Neosurf: Alternative Payment Methods - Data sharing is now much more than just a KYC tool

By Gambling Insider

Drawing on lessons gleaned from experience in the mainstream financial sector, the Neosurf model emphasises that building a mature data bank of user behaviour enables gambling business partners to manage their operations much more tightly than in the past. Historically, data has been drawn from banks and processors for analysis by service providers, but with little input from the learnings APMs can add, whether from wallet or voucher usage.

Data that can identify and flag bonus abuse, and that can pick out unusual trends that may indicate fraudulent use, are just two of the extensions that established APMs can provide; beyond the basic ‘Know Your Customer’ analysis. Identifying digital wallets where abusive behaviour is evident and can be addressed allows operators to optimise the use of the desired services with confidence. To achieve a good level of confidence, digital wallets data needs to be shared openly and integrated into account management reports.

Immature data is of limited value, but deep mature data can be used in four distinct ways:

  • To inform client proposition enhancements
  • To indicate fraudulent activity and adverse KYC analysis
  • To identify and block bonus abuse
  • Add insight to promotional opportunities and communication strategies

The irony of providing best-in-class fraud and bonus abuse data is that anecdotally it frequently translates into poor trust scores on public trust measurement sites, as there are no wholesale filtering capabilities in the trust sites to exclude scores and comments posted by fraudulent and bonus scheme abusers; those who have suffered at the hands of the data indicators. Those APMs with lower trust scores may perversely be the ones that are providing the industry with the best service standards, and this is indeed the picture that emerges when internally collated client satisfaction survey data is included.

No payment scheme provider, whether established mainstream, or alternate, will share their backroom algorithms in detail, as this would undermine the integrity of the process, but some are more transparent than others at making a virtue of openness on the data they collect and why.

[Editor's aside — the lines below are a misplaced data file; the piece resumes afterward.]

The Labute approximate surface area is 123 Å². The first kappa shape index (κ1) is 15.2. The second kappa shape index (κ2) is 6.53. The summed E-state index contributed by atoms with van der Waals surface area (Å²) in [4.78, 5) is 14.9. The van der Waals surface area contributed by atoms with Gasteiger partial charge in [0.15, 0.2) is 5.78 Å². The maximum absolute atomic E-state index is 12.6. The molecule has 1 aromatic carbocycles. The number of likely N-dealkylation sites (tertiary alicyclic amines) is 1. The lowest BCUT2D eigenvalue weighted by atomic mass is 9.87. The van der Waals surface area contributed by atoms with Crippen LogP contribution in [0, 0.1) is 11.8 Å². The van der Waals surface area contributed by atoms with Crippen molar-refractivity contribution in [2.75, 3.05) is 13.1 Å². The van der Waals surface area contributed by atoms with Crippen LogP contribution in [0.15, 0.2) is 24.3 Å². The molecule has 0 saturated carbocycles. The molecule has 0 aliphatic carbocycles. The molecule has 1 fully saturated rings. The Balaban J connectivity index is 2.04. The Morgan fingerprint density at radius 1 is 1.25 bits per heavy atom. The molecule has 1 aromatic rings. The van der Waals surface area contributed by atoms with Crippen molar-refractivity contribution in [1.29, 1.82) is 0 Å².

There is a mix of factual and behavioural data collection, the factual data being used initially to satisfy the KYC regulatory requirements, with the behavioural data being positioned more at the intelligent analysis; which is where the volume and depth of mature data points will dictate the value of outputs.

The factual data elements check predictable aspects such as addresses, credit histories and the like; but it’s the interpretation of the behavioural data that has particular relevance to operators.

The behavioural data is captured from:

  • The time of the registration process
  • The patterns of time in each step of account registration
  • The metadata in the image sent as proof of identification compared to other uploaded data
  • The tech formats of POA-POI (to expand on)
  • The pattern and frequency of loading value, with volume and velocity parameters
  • The pattern of play
  • Behaviour of spend over time, across value and merchants spent at

By drawing on these elements and combining the outputs, patterns emerge to indicate:

  • Volume Value Velocity indicators to spot fraud and create actions to be taken
  • Predictions of behaviour that triggers positive and preventative actions
    • Player behaviour indicates a clear pattern of regular use across different sites at different times, and depending on their wins and offers switch operators
    • Behaviour that is recognisable as fraud/criminal activity and can be stopped in real-time
    • Onboarding behaviour and use of documents/type that indicates potential criminal/fraud risk and steps created to stop, increase risk requirements
  • Patterns of behaviour matched to external influences: weather, seasonal occasions and disruptions. Covid-19 is an obvious influence!

In this case, the blocks were created, stopping a number of activities. But even more importantly the use of the data was added to the analysis to establish insights. These insights were then shared with specific operators so together a proactive plan of action can be put in place.

This extract of a very complex system shares some insight into a high-level process of looking for consistencies. The data output of this and further deep actions is a sustainable approach to match behaviours to ongoing registrations by geography, time, values etc. The use of the analysis is key internally, but sharing the analysis is even more valuable to partnerships with operators.

Industry commentators emphasise the value of providing operators with quality, mature data. Client satisfaction levels with the overall service proposition, indicate quarterly trend data running at between 95% and 98%, highlighting not only the responsiveness of the customer care team but, equally importantly, the underlying platform capabilities driven by the data analytics.


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